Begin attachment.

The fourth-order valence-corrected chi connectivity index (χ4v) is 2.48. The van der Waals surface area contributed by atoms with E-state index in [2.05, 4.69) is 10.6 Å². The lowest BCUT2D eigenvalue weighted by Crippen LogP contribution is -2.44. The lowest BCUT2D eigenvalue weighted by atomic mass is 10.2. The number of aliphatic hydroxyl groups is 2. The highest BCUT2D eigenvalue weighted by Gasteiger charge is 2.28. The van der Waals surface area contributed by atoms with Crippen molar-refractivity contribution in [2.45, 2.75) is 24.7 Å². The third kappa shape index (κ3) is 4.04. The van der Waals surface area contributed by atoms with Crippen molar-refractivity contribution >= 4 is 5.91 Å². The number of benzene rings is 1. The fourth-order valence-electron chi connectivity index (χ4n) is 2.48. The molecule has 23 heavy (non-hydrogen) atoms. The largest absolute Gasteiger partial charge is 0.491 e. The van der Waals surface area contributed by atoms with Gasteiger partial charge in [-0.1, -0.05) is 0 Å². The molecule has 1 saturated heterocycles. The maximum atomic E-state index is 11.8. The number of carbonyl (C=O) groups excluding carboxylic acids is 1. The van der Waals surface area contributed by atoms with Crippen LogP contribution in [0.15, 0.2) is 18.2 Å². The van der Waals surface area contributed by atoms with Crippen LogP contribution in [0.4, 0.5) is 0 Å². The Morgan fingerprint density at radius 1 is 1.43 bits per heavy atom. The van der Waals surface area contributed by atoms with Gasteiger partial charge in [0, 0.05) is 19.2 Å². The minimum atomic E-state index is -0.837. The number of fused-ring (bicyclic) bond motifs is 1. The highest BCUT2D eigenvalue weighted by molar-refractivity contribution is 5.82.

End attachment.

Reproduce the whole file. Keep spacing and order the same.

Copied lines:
The fourth-order valence-corrected chi connectivity index (χ4v) is 2.48. The van der Waals surface area contributed by atoms with E-state index in [2.05, 4.69) is 10.6 Å². The lowest BCUT2D eigenvalue weighted by Crippen LogP contribution is -2.44. The lowest BCUT2D eigenvalue weighted by atomic mass is 10.2. The number of aliphatic hydroxyl groups is 2. The highest BCUT2D eigenvalue weighted by Gasteiger charge is 2.28. The van der Waals surface area contributed by atoms with Crippen molar-refractivity contribution in [2.45, 2.75) is 24.7 Å². The third kappa shape index (κ3) is 4.04. The van der Waals surface area contributed by atoms with Crippen molar-refractivity contribution >= 4 is 5.91 Å². The number of benzene rings is 1. The fourth-order valence-electron chi connectivity index (χ4n) is 2.48. The molecule has 23 heavy (non-hydrogen) atoms. The largest absolute Gasteiger partial charge is 0.491 e. The van der Waals surface area contributed by atoms with Gasteiger partial charge in [-0.1, -0.05) is 0 Å². The molecule has 1 saturated heterocycles. The maximum atomic E-state index is 11.8. The number of carbonyl (C=O) groups excluding carboxylic acids is 1. The van der Waals surface area contributed by atoms with Crippen LogP contribution in [0.15, 0.2) is 18.2 Å². The van der Waals surface area contributed by atoms with Crippen LogP contribution in [0.4, 0.5) is 0 Å². The Morgan fingerprint density at radius 1 is 1.43 bits per heavy atom. The van der Waals surface area contributed by atoms with Gasteiger partial charge in [0, 0.05) is 19.2 Å². The minimum atomic E-state index is -0.837. The number of fused-ring (bicyclic) bond motifs is 1. The highest BCUT2D eigenvalue weighted by molar-refractivity contribution is 5.82.